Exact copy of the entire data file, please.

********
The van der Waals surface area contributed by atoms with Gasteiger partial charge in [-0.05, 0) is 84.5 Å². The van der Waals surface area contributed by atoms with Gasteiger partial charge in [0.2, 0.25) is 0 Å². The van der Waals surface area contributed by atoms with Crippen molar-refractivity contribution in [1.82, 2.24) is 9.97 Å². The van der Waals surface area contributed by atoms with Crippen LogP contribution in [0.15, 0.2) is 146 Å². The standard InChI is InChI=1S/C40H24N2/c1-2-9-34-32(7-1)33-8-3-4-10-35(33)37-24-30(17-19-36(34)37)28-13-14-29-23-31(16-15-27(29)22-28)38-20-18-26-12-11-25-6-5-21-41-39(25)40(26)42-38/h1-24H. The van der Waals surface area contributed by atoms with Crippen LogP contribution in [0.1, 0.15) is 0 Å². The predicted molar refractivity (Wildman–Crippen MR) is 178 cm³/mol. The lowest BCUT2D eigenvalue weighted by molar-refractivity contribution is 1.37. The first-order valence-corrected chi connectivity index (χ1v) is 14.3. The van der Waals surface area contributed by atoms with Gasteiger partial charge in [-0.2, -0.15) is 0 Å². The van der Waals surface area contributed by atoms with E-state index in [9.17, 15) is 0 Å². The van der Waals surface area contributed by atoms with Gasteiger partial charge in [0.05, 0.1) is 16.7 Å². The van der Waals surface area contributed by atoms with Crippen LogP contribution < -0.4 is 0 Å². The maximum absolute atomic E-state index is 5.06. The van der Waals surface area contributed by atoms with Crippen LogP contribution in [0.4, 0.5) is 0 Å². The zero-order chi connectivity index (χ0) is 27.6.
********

The van der Waals surface area contributed by atoms with Gasteiger partial charge in [-0.05, 0) is 84.5 Å². The van der Waals surface area contributed by atoms with Gasteiger partial charge in [0.2, 0.25) is 0 Å². The van der Waals surface area contributed by atoms with Crippen molar-refractivity contribution in [1.82, 2.24) is 9.97 Å². The van der Waals surface area contributed by atoms with Crippen LogP contribution in [0.15, 0.2) is 146 Å². The standard InChI is InChI=1S/C40H24N2/c1-2-9-34-32(7-1)33-8-3-4-10-35(33)37-24-30(17-19-36(34)37)28-13-14-29-23-31(16-15-27(29)22-28)38-20-18-26-12-11-25-6-5-21-41-39(25)40(26)42-38/h1-24H. The van der Waals surface area contributed by atoms with Crippen LogP contribution in [0.1, 0.15) is 0 Å². The predicted molar refractivity (Wildman–Crippen MR) is 178 cm³/mol. The lowest BCUT2D eigenvalue weighted by molar-refractivity contribution is 1.37. The first-order valence-corrected chi connectivity index (χ1v) is 14.3. The van der Waals surface area contributed by atoms with Gasteiger partial charge in [-0.2, -0.15) is 0 Å². The van der Waals surface area contributed by atoms with E-state index in [9.17, 15) is 0 Å². The van der Waals surface area contributed by atoms with Gasteiger partial charge in [0.05, 0.1) is 16.7 Å². The van der Waals surface area contributed by atoms with Crippen LogP contribution < -0.4 is 0 Å². The maximum absolute atomic E-state index is 5.06. The van der Waals surface area contributed by atoms with Crippen LogP contribution in [0.4, 0.5) is 0 Å². The zero-order chi connectivity index (χ0) is 27.6.